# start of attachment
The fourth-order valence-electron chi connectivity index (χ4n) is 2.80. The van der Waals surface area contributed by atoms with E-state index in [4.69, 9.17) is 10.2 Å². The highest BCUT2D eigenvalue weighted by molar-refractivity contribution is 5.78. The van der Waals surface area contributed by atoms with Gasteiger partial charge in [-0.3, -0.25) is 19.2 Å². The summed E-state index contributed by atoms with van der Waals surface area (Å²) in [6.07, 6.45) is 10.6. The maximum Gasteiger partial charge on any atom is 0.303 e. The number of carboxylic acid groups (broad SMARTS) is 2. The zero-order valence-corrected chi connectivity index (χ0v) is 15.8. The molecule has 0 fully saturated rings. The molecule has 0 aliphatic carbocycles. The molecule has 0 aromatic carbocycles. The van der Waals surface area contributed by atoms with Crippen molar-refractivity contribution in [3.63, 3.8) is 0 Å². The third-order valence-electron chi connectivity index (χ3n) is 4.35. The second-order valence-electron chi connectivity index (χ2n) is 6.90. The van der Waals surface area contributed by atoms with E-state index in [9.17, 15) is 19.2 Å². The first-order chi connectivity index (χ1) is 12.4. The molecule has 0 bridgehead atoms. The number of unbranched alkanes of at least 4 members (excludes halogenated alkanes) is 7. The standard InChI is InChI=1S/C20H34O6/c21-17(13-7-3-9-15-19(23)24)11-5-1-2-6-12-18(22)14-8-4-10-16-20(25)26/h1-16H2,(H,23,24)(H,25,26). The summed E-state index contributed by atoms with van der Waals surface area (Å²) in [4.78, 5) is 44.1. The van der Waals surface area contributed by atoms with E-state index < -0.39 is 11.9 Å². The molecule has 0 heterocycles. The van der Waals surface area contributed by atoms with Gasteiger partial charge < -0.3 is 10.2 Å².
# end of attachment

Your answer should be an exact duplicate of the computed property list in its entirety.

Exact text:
The fourth-order valence-electron chi connectivity index (χ4n) is 2.80. The van der Waals surface area contributed by atoms with E-state index in [4.69, 9.17) is 10.2 Å². The highest BCUT2D eigenvalue weighted by molar-refractivity contribution is 5.78. The van der Waals surface area contributed by atoms with Gasteiger partial charge in [-0.3, -0.25) is 19.2 Å². The summed E-state index contributed by atoms with van der Waals surface area (Å²) in [6.07, 6.45) is 10.6. The maximum Gasteiger partial charge on any atom is 0.303 e. The number of carboxylic acid groups (broad SMARTS) is 2. The zero-order valence-corrected chi connectivity index (χ0v) is 15.8. The molecule has 0 fully saturated rings. The molecule has 0 aliphatic carbocycles. The molecule has 0 aromatic carbocycles. The van der Waals surface area contributed by atoms with Crippen molar-refractivity contribution in [3.63, 3.8) is 0 Å². The third-order valence-electron chi connectivity index (χ3n) is 4.35. The second-order valence-electron chi connectivity index (χ2n) is 6.90. The van der Waals surface area contributed by atoms with E-state index in [9.17, 15) is 19.2 Å². The first-order chi connectivity index (χ1) is 12.4. The molecule has 0 bridgehead atoms. The number of unbranched alkanes of at least 4 members (excludes halogenated alkanes) is 7. The standard InChI is InChI=1S/C20H34O6/c21-17(13-7-3-9-15-19(23)24)11-5-1-2-6-12-18(22)14-8-4-10-16-20(25)26/h1-16H2,(H,23,24)(H,25,26). The summed E-state index contributed by atoms with van der Waals surface area (Å²) in [4.78, 5) is 44.1. The van der Waals surface area contributed by atoms with E-state index < -0.39 is 11.9 Å². The molecule has 0 heterocycles. The van der Waals surface area contributed by atoms with Gasteiger partial charge < -0.3 is 10.2 Å².